It sounds like you're going through the process correctly, but I suspect you still have not taken the objective lens cell far enough out/forward. You should be able to obtain clear and parallax free image down to 50yd or less. Starting there, you shouldn't have to push the lenses in/rearward very far to get your 300yd setting. I think you're still "focused" beyond where a scope would normally be set at infinity.

          I admit I don't wear glasses, so I could be completely out of touch with what you're experiencing.
          I'm at a loss as the clarity/focus only changed nominally throughout the 6 revolutions I used. I did not go any further as the lock ring was just about to come off as it was loose and wobbly in the threads. I can keep turning and take the lock and focusing rings out/off, but I'm not sure what issue that may introduce. I'm going to set the rifle up in a tipton rest tomorrow and crank on the rings to see what is and isn't moving on that front end.

          As for glasses, SemperFi was correct, the magnified glasses allow you to focus on, for instance, the front sight of a pistol, but I don't need glasses for distance so I can do all this with my naked eye.

          Comment


          • #11
            The larger ring, what I call the adjustment ring, is just a stop which the lock ring (smaller one with notches) pulls the objective lens cell against. You can take both rings off without harm.

            You can move the adjustment ring forward and away from the lens cell. Without retightening the lock ring, you're not pulling the lens forward. That's why I recommend starting with the adjustment ring far forward. That way, when you move it rearward it pushes the lens and you don't have to mess with the lock ring so much.

            Lens forward equals near distance parallax setting.

            Comment


            • #12
              Originally posted by Skunk View Post
              The larger ring, what I call the adjustment ring, is just a stop which the lock ring (smaller one with notches) pulls the objective lens cell against. You can take both rings off without harm.

              You can move the adjustment ring forward and away from the lens cell. Without retightening the lock ring, you're not pulling the lens forward. That's why I recommend starting with the adjustment ring far forward. That way, when you move it rearward it pushes the lens and you don't have to mess with the lock ring so much.

              Lens forward equals near distance parallax setting.
              Well, I think I did that, but I'll lock it in the Tipton tomorrow and look at it from the front to see if everything is moving. Worse comes to worse, I'll clamp on the T-10!

              Comment


              • #13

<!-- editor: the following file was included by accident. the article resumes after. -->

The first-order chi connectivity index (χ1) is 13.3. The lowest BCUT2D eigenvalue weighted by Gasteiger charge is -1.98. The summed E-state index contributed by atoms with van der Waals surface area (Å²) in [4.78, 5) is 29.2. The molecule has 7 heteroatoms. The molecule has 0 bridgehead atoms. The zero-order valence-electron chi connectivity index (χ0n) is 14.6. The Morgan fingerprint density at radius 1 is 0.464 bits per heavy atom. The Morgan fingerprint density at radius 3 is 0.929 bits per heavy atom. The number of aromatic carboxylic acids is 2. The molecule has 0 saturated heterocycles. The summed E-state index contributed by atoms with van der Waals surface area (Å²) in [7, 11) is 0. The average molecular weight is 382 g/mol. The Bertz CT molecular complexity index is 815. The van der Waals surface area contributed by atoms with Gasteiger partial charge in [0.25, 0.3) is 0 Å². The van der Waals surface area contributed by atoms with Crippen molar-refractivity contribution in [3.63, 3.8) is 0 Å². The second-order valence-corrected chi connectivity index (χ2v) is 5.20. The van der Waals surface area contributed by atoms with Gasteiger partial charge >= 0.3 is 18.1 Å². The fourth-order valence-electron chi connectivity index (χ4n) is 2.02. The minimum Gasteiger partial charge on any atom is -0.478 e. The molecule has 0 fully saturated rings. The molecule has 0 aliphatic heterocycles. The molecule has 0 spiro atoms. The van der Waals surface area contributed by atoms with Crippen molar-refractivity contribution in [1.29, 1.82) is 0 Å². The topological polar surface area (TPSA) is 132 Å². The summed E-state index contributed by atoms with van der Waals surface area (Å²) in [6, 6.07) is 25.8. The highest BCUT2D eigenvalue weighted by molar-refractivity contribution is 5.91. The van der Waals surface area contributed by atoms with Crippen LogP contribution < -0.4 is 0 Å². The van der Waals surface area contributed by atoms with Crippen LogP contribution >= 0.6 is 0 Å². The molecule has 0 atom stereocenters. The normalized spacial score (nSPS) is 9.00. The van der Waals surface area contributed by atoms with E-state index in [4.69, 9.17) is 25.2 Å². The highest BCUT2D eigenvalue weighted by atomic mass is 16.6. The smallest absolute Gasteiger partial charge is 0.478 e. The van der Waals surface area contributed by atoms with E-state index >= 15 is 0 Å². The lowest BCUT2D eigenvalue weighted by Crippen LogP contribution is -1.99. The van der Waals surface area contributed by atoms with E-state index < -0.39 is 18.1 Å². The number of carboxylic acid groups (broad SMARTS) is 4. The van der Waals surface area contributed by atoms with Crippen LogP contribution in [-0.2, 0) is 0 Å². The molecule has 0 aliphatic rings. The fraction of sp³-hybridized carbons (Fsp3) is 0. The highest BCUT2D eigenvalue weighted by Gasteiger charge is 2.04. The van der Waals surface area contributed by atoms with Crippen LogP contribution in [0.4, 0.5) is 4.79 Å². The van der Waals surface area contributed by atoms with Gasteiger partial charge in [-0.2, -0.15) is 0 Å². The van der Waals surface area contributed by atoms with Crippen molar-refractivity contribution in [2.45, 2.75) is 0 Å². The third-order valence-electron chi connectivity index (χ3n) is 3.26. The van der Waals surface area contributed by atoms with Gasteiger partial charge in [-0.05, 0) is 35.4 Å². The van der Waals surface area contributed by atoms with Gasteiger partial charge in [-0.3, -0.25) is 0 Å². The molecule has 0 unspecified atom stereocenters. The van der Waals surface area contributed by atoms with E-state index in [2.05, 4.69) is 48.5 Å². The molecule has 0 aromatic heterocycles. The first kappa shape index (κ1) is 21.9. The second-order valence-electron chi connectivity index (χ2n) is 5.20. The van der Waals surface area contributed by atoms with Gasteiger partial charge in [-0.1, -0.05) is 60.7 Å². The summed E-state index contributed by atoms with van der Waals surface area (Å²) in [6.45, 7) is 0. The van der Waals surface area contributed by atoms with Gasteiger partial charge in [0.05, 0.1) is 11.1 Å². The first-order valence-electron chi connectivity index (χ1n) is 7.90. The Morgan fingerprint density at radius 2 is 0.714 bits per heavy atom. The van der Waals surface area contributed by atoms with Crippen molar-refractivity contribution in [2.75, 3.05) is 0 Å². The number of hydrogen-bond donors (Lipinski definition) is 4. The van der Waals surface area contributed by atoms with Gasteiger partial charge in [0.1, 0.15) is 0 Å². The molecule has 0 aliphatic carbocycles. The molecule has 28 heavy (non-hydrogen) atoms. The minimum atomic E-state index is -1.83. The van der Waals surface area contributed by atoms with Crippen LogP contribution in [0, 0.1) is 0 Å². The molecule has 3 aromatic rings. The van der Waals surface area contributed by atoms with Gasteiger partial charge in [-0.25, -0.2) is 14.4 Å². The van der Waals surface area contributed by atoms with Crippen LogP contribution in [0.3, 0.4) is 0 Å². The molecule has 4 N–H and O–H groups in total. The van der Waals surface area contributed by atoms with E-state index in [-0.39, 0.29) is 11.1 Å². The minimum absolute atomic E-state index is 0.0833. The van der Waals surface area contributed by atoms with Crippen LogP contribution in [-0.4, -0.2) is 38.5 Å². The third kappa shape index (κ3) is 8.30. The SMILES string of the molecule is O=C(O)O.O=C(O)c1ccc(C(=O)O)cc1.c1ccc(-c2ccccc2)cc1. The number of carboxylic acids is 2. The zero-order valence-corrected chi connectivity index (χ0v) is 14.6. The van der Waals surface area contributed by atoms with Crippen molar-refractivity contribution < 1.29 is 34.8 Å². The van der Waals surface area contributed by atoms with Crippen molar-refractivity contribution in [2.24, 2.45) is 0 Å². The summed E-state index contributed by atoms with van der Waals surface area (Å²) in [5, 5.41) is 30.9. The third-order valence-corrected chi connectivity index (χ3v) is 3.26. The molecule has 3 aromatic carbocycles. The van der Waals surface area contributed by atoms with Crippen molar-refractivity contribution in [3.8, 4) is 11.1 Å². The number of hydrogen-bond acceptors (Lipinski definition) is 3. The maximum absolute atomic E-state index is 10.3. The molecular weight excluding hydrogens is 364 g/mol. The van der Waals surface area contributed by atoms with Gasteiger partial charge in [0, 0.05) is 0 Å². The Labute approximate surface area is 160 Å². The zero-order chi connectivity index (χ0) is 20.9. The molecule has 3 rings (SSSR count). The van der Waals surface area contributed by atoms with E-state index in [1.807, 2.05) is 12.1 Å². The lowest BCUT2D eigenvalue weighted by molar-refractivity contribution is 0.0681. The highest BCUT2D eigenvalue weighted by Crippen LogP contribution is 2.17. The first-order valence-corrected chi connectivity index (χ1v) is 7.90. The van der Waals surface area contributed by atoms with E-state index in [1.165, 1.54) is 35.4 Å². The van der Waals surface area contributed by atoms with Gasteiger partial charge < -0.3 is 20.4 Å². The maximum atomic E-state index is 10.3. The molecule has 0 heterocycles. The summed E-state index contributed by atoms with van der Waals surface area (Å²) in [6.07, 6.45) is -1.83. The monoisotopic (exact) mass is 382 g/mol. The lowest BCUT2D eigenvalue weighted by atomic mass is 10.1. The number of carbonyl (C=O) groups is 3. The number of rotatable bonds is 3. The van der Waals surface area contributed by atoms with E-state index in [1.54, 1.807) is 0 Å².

Pay attention to the head/object/crosshair movement directions I outlined, and you'll know which way you have to go. I contributed that to eliminate the guesswork and speed up the process.

                I don't know if this will help as a rough guide or not, because it boils down to the glass used and the internal assembly distances, but my USO MST-100 is 11 7/8" overall length with the parallax set to 300 yards. Likewise, my Unertl MST-100 is 11 15/16" long.
                Last edited by SemperFi; 11-18-2018, 09:46 PM.
                You can take a Marine out of the Corps, but you can't take the Corps out of a Marine.

                Comment


                • #14
                  DId you ever get this sorted out Defender3 ? I am a new owner of an MST-100 and am having a similar issue. I have adjusted the focus and the reticle is crystal clear, however parallax is an issue. From the adjustment ring being completely tight, all the way till the adjustment ring comes out, my target stays blurred.

                  Comment


                  • #15
                    Originally posted by CAAussie View Post
                    DId you ever get this sorted out Defender3 ? I am a new owner of an MST-100 and am having a similar issue. I have adjusted the focus and the reticle is crystal clear, however parallax is an issue. From the adjustment ring being completely tight, all the way till the adjustment ring comes out, my target stays blurred.
                    Actually no, but it's more because I haven't been able to get back to 300y to set the parallax. While you unscrew the lens, make sure you also pull the objective out as Skunk mentioned.

                    I'll be honest, I luv this rifle but the scope system is atrocious (my opinion). I've broken in the barrel using the 1, 3, 3, 3, 5, 5, and 10 method and I bet it's a tack driver, but I'm going to sell this rifle off as with a 300y setting, you'll always have parallax issues a longer distances. I'm old and crotchety now so I don't handle frustration well. I'll focus on the 1941 USMC Sniper instead. Good luck!

                    Comment